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Employers that outsource jobs to a third party that relies on foreign workers must make sure the contractor is not engaging in citizenship discrimination, a federal official said.
Jennifer Sultan, special policy counsel in the Department of Justice’s Office of Special Counsel (OSC) for Immigration-Related Unfair Employment Practices, confirmed that nondiscrimination violations can be found when employers displace U.S. workers with foreign labor, even if that occurs through use of a third-party contractor instead of direct hiring.
Sultan explained her agency’s position to attendees of the Council for Global Immigration’s 2016 Symposium on June 21 in Washington, D.C.
According to Sultan, employers that rely on outsourcing firms and firms engaged in outsourcing are both increasingly at risk when it comes to discrimination claims.
“There are several different things we will consider and look at when trying to determine whether the initial or main employer has committed intentional discrimination,” Sultan said. “We look at both the nature of the termination of the workers being replaced and the circumstances surrounding the employer’s choice for selecting the third-party contractor and whether or not the two entities can be considered joint employers.”
She said her office wants to make clear that “just because you as an employer farm hiring out to a third-party vendor, you can still be liable for intentional discrimination on the basis of citizenship and immigration status.”
Sultan reminded employers that the OSC provided general guidance in the context of hiring and firing that result from outsourcing to foreign workers in a Dec. 22, 2015, technical assistance letter.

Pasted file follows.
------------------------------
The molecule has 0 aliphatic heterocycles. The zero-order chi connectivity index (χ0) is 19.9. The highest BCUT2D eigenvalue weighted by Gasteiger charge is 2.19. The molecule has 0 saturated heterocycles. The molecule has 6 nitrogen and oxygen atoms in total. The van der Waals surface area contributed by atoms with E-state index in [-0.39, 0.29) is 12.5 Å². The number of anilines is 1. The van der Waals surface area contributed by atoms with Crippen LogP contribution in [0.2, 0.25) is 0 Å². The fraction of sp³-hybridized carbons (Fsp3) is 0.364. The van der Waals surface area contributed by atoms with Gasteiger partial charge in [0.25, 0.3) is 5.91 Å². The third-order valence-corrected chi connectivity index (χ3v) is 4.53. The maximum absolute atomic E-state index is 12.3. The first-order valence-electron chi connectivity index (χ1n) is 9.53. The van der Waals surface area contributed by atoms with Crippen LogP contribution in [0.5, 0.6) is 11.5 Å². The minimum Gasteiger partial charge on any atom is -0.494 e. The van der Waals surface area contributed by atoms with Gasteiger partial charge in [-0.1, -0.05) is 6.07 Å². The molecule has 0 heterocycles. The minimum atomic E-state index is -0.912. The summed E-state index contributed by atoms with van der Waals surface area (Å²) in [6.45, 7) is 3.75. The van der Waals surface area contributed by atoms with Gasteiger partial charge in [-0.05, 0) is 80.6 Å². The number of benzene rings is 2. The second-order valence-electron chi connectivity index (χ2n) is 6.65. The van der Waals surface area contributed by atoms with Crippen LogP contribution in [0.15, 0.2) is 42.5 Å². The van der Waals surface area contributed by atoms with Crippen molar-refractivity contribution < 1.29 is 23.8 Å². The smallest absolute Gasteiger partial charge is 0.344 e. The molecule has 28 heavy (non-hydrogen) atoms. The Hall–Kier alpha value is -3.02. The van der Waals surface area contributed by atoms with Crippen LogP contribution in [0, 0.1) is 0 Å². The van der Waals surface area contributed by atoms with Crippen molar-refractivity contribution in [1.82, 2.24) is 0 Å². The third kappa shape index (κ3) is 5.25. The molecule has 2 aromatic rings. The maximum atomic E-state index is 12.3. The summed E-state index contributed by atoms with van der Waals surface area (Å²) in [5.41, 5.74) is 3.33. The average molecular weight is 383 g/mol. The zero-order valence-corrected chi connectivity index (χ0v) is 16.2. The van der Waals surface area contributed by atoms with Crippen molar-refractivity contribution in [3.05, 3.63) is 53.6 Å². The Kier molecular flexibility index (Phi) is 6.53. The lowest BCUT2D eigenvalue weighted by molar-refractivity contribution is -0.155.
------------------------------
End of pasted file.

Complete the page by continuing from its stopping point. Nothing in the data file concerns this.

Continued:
The letter explicitly states that except for “very narrow circumstances,” an employer risks violating the antidiscrimination provision of the Immigration and Nationality Act if citizenship and immigration status are factors in an outsourcing decision.
Significantly, no pattern or practice outsourcing complaint has ever ended in a judgment against the employer, principally because of the difficulty of proving intentional discrimination based solely on citizenship status in outsourcing decisions. Presumably, employers are able to successfully defend against intentional discrimination claims by showing that the outsourcing was motivated by legitimate business need.
But one of the biggest takeaways from the letter was that an employer can still be liable for discrimination violations even if it contracts with an outside agency, instead of directly hiring the foreign workers. If an employer is deemed to be a joint employer with the firm it hires to perform the outsourced work, a court could determine that disparate impact exists if the job functions of the displaced workers end up being disproportionately performed by foreign workers at the outsourcing firm.
“Whether a company has committed a discrimination violation by using contract workers will depend on the specific facts of each case,” Sultan said, including the extent to which a company can be considered a joint employer of the contracted workers.
Roy Maurer is an online editor/manager for SHRM.
Follow him @SHRMRoy
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